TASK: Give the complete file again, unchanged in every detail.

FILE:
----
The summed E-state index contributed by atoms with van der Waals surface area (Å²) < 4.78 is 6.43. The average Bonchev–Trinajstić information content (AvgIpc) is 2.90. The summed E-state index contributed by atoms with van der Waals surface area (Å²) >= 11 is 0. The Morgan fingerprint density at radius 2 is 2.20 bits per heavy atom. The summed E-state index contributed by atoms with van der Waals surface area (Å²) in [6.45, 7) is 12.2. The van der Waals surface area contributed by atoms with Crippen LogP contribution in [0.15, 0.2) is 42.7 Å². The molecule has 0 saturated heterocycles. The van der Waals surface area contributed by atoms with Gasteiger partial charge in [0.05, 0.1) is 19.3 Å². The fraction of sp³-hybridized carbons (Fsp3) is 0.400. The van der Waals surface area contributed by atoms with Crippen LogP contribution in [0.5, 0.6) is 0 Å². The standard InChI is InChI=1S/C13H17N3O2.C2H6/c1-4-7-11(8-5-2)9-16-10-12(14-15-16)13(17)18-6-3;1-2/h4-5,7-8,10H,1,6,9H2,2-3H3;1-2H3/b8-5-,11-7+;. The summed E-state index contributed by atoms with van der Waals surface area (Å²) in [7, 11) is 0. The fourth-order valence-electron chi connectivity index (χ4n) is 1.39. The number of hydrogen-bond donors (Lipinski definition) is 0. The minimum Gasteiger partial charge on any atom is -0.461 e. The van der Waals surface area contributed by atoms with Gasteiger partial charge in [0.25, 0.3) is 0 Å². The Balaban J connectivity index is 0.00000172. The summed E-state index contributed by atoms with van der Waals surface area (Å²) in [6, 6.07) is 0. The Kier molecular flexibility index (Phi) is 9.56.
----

The summed E-state index contributed by atoms with van der Waals surface area (Å²) < 4.78 is 6.43. The average Bonchev–Trinajstić information content (AvgIpc) is 2.90. The summed E-state index contributed by atoms with van der Waals surface area (Å²) >= 11 is 0. The Morgan fingerprint density at radius 2 is 2.20 bits per heavy atom. The summed E-state index contributed by atoms with van der Waals surface area (Å²) in [6.45, 7) is 12.2. The van der Waals surface area contributed by atoms with Crippen LogP contribution in [0.15, 0.2) is 42.7 Å². The molecule has 0 saturated heterocycles. The van der Waals surface area contributed by atoms with Gasteiger partial charge in [0.05, 0.1) is 19.3 Å². The fraction of sp³-hybridized carbons (Fsp3) is 0.400. The van der Waals surface area contributed by atoms with Crippen LogP contribution in [0.5, 0.6) is 0 Å². The standard InChI is InChI=1S/C13H17N3O2.C2H6/c1-4-7-11(8-5-2)9-16-10-12(14-15-16)13(17)18-6-3;1-2/h4-5,7-8,10H,1,6,9H2,2-3H3;1-2H3/b8-5-,11-7+;. The summed E-state index contributed by atoms with van der Waals surface area (Å²) in [7, 11) is 0. The fourth-order valence-electron chi connectivity index (χ4n) is 1.39. The number of hydrogen-bond donors (Lipinski definition) is 0. The minimum Gasteiger partial charge on any atom is -0.461 e. The van der Waals surface area contributed by atoms with Gasteiger partial charge in [0.25, 0.3) is 0 Å². The Balaban J connectivity index is 0.00000172. The summed E-state index contributed by atoms with van der Waals surface area (Å²) in [6, 6.07) is 0. The Kier molecular flexibility index (Phi) is 9.56.